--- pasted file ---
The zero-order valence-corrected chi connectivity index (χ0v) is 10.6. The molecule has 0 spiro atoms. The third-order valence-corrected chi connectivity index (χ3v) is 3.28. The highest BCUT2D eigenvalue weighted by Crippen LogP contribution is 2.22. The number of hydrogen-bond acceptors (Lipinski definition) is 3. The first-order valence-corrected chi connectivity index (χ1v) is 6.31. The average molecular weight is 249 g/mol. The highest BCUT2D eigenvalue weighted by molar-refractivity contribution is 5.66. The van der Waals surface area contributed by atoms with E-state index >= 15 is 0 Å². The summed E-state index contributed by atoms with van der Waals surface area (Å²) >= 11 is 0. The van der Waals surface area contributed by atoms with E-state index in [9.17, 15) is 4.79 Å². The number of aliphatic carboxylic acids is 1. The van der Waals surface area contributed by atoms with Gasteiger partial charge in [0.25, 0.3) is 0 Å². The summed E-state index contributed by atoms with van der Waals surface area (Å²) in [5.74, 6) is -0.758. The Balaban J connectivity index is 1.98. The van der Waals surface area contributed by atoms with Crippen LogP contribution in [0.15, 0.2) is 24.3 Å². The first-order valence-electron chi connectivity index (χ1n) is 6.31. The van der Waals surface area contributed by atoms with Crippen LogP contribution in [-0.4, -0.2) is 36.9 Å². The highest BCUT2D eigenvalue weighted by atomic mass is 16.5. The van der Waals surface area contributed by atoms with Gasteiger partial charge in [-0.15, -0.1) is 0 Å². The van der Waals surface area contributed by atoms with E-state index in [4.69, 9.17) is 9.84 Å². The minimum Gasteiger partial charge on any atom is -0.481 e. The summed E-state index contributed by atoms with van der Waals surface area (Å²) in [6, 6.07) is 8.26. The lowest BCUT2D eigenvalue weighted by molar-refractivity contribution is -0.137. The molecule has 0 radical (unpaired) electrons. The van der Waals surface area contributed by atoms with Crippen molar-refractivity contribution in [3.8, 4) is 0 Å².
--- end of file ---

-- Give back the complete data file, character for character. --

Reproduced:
The zero-order valence-corrected chi connectivity index (χ0v) is 10.6. The molecule has 0 spiro atoms. The third-order valence-corrected chi connectivity index (χ3v) is 3.28. The highest BCUT2D eigenvalue weighted by Crippen LogP contribution is 2.22. The number of hydrogen-bond acceptors (Lipinski definition) is 3. The first-order valence-corrected chi connectivity index (χ1v) is 6.31. The average molecular weight is 249 g/mol. The highest BCUT2D eigenvalue weighted by molar-refractivity contribution is 5.66. The van der Waals surface area contributed by atoms with E-state index >= 15 is 0 Å². The summed E-state index contributed by atoms with van der Waals surface area (Å²) >= 11 is 0. The van der Waals surface area contributed by atoms with E-state index in [9.17, 15) is 4.79 Å². The number of aliphatic carboxylic acids is 1. The van der Waals surface area contributed by atoms with Gasteiger partial charge in [0.25, 0.3) is 0 Å². The summed E-state index contributed by atoms with van der Waals surface area (Å²) in [5.74, 6) is -0.758. The Balaban J connectivity index is 1.98. The van der Waals surface area contributed by atoms with Crippen LogP contribution in [0.15, 0.2) is 24.3 Å². The first-order valence-electron chi connectivity index (χ1n) is 6.31. The van der Waals surface area contributed by atoms with Crippen LogP contribution in [-0.4, -0.2) is 36.9 Å². The highest BCUT2D eigenvalue weighted by atomic mass is 16.5. The van der Waals surface area contributed by atoms with Gasteiger partial charge in [-0.15, -0.1) is 0 Å². The van der Waals surface area contributed by atoms with E-state index in [4.69, 9.17) is 9.84 Å². The minimum Gasteiger partial charge on any atom is -0.481 e. The summed E-state index contributed by atoms with van der Waals surface area (Å²) in [6, 6.07) is 8.26. The lowest BCUT2D eigenvalue weighted by molar-refractivity contribution is -0.137. The molecule has 0 radical (unpaired) electrons. The van der Waals surface area contributed by atoms with Crippen molar-refractivity contribution in [3.8, 4) is 0 Å².